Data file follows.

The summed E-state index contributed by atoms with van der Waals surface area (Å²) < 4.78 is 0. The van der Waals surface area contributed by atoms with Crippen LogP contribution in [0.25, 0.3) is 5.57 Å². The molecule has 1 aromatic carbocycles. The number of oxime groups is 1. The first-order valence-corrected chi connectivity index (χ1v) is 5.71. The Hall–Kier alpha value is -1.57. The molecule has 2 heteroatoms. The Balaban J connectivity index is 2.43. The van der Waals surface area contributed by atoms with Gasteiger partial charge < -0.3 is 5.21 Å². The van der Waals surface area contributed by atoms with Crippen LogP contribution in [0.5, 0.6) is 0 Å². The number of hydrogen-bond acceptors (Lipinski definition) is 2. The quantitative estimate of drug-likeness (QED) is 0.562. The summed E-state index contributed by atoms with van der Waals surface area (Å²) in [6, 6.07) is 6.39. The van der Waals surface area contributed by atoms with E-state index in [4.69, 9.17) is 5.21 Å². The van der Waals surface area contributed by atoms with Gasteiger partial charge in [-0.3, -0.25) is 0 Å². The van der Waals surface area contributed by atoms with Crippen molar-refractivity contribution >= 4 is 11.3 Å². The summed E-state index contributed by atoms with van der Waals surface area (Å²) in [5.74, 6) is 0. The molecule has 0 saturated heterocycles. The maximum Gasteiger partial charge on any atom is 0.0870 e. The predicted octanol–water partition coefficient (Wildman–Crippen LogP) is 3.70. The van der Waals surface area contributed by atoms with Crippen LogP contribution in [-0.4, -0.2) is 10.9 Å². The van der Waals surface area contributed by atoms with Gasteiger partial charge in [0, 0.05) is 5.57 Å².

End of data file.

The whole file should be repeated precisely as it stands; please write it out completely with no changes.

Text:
The summed E-state index contributed by atoms with van der Waals surface area (Å²) < 4.78 is 0. The van der Waals surface area contributed by atoms with Crippen LogP contribution in [0.25, 0.3) is 5.57 Å². The molecule has 1 aromatic carbocycles. The number of oxime groups is 1. The first-order valence-corrected chi connectivity index (χ1v) is 5.71. The Hall–Kier alpha value is -1.57. The molecule has 2 heteroatoms. The Balaban J connectivity index is 2.43. The van der Waals surface area contributed by atoms with Gasteiger partial charge < -0.3 is 5.21 Å². The van der Waals surface area contributed by atoms with Crippen LogP contribution in [0.5, 0.6) is 0 Å². The number of hydrogen-bond acceptors (Lipinski definition) is 2. The quantitative estimate of drug-likeness (QED) is 0.562. The summed E-state index contributed by atoms with van der Waals surface area (Å²) in [6, 6.07) is 6.39. The van der Waals surface area contributed by atoms with E-state index in [4.69, 9.17) is 5.21 Å². The van der Waals surface area contributed by atoms with Gasteiger partial charge in [-0.3, -0.25) is 0 Å². The van der Waals surface area contributed by atoms with Crippen molar-refractivity contribution >= 4 is 11.3 Å². The summed E-state index contributed by atoms with van der Waals surface area (Å²) in [5.74, 6) is 0. The molecule has 0 saturated heterocycles. The maximum Gasteiger partial charge on any atom is 0.0870 e. The predicted octanol–water partition coefficient (Wildman–Crippen LogP) is 3.70. The van der Waals surface area contributed by atoms with Crippen LogP contribution in [-0.4, -0.2) is 10.9 Å². The van der Waals surface area contributed by atoms with Gasteiger partial charge in [0, 0.05) is 5.57 Å².